Dec 9, 2014

NEPAL : Caught In A Time Warp At BHAKTAPUR

Tuesday, December 09, 2014

Still bewildered by the turn of events while traversing a dusty road on the way to Bhaktapur. Suspended in thoughts that perhaps getting trapped in a time warp isn't science fiction after all, I glanced at my watch for some reality check - 6:44PM? This early? For a moment, it skipped me that Nepal is in a different time zone. I looked for my phone and it showed 4:29PM Kathmandu. Suddenly, a loud thud totally snapped me back to my senses. Our driver alighted from the vehicle and announced "1500 Nepalese rupees each to enter Bhaktapur". He asked for our passports and our payments  and headed to the right side of the road to process our entrance passes. Hmmm, that's quite steep for an entrance fee, I thought. I heard my companions murmured the same concern. Just hoping all the proceeds from this tourism efforts are fully utilized for the preservation and restoration of this living heritage. 
Bhaktapur, Kathmandu Valley
1500 Nepalese Rupees for Non SAARC members and 500 NRs for SAARC and Chinese (Entrance fees to Bhaktapur)
Receiving our passes after a few minutes, our driver skillfully navigated the narrow and busy cobblestone streets of Bhaktapur leading to our guesthouse near Taumadhi Square. 

Bhaktapur, Nepal
Scenes while traversing along the narrow cobblestone streets of Bhaktapur
He dropped us off to the nearest possible spot where we had to walk a few meters more along a narrow alleyway passing by residential houses and busy locals tending to their poultry, or their day's produce, until we reached our accommodation for our first night in Nepal - the Heart of Bhaktapur Guesthouse. 
Heart of Bhaktapur Guesthouse
The vibe around this area reminds me of a marketplace scene from my fave TV series, Homeland, well, minus the element of suspense and danger.
As soon as we're settled, we headed out the door and explored this cultural gem, Bhaktapur. It is one of the 3 Royal cities in the Kathmandu Valley, tagged as the cultural capital of Nepal and listed as a UNESCO World Heritage Site known for its best preserved palace courtyards, rich culture and impressive metal and wood artworks.
Nyatapola Temple at Taumadhi Square
Nyatapola Temple, one of the tallest pagoda style temple and a best example of engineering and architecture of multi roofed and square temples
Taumadhi Square, Bhaktapur
A view Taumadhi Square taken from Nyatapola Temple and the Bhairabnath Temple on the left
Overwhelmed by such exotic happenings flashing right before my eyes since we entered Bhaktapur - ancient architecture, impressive Newari arts and crafts, regular folks in their traditional garb, beautiful painted faces and Nepali kids who kept tugging on my shirt, armed with a tale to tell and a request to make, I just kept my GOPRO rolling while mounted on the strap of my sling bag hoping to catch all the scenes that were simultaneously occurring while glued to the viewfinder attending to friends' request for some portrait shots to capture those charmed moments.

Bhaktapur, Nepal
Nepali kids agreeing to pose for my cam



When night time falls, the scent of burning incense lingered in the cold air and the glow of flickering candle lights illuminated our way. 
Taumadhi Square at Night, Bhaktapur

We checked the rooftop Cafe of Sunny Guesthouse just within the vicinity of Taumadhi Square and ordered the traditional Nepalese meal, Dal Bhat (which is by the way very similar to Pinoy's favorite Friday dish called Ginisang Monggo) with Chicken curry and pairing it with Chai Masala Tea to keep the chills at bay while enjoying a night view of Bhaktapur before finally calling it a night.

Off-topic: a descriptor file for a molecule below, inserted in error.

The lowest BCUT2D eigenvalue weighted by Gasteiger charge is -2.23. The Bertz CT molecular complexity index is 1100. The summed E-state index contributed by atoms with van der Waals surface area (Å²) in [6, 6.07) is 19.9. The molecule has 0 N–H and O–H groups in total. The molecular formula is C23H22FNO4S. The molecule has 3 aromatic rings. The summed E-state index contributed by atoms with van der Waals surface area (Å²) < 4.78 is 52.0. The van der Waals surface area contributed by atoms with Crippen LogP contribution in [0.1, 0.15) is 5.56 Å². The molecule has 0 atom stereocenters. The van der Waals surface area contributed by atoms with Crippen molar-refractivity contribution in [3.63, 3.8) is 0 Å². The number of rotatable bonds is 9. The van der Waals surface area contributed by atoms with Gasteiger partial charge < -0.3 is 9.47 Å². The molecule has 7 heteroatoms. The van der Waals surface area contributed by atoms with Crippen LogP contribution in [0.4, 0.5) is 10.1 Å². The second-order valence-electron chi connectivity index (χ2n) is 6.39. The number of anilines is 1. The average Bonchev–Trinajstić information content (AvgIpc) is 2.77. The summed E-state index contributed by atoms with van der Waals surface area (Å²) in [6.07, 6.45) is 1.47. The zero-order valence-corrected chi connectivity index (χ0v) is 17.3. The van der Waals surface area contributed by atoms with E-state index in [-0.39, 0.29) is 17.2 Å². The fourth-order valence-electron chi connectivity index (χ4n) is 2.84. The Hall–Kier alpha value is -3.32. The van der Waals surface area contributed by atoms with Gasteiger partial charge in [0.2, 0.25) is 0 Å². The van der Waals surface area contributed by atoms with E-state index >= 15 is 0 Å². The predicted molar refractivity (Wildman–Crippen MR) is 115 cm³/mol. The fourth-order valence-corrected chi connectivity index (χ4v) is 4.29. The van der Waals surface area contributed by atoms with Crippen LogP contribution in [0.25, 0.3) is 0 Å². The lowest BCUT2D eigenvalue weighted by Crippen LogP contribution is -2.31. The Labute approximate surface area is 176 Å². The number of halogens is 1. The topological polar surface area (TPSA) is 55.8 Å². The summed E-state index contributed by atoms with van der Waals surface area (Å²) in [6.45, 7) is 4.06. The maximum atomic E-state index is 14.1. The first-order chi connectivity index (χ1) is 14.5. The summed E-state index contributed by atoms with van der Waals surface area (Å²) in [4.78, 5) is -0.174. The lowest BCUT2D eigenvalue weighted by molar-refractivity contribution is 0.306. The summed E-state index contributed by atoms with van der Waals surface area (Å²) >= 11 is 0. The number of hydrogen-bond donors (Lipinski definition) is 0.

Dal (Lentils) Bhat (Steamed Rice)
Sleeping through the night was effortless and waking up to the sounds of roosters crow and religious chants reverberating through the air signaled the start of a new day. While still dark outside and room mates still zzzzing, I grabbed my jacket and trooped into the hotel's rooftop terrace as soon as I realized the sun will rise anytime soon. I always look forward to witnessing the sunrise whenever I'm in a new place. Although sometimes it will hide behind the clouds, as is the case, still I knew it's there. Thank you for the new day Bhaktapur! I'm totally delighted to have met you!
A new day in Bhaktapur, Nepal
At the rooftop terrace of Heart of Bhaktapur Guesthouse

Still more of my Bhaktapur accounts on the next post.

Related Stories :

Written by

Occassional blogger, photography enthusiast, apparel designer, engineer and a big believer of God. In my spare time I love to create DIY projects or chase the bliss of solitude, sipping a cup of nicely brewed coffee, munching some yummy cookies while reading a good book in a new place with an awesome view.

3 comments:

  1. Never been to Nepal. Such a nice account from someone who already visited the place. I love ginisang monggo, so I'll surely like Dal Bhat:)

    Greetings from Kalikotpepot

    ReplyDelete
    Replies
    1. Thanks Jeni! Their food is healthy and mostly organic. Nepal while strange in many ways, still feels familiar just like home ;)

      Delete
  2. If you missed Pashupatinath, I missed Bhaktapur. You're right, the entrance fee was steep. I was on a tight budget, so I passed. Too bad because I wanted to see the place where Bruce Lee's Enter the Dragon was shot. :)

    Cute kids in the photo! Funny pose by the 2nd from left. I also do that, haha! And nice shot of the square. The ones in KTM and Patan didn't have a mountain backdrop like that.

    ReplyDelete

All comments are moderated and will only appear upon my approval.

I will reply to queries as soon as possible. But I will appreciate if you read the article first before asking a question because some of them were already answered in the post. Thanks for dropping by! :))

 

© 2014 Shie Went To Town. All rights reserved. Designed by Templateism

Back To Top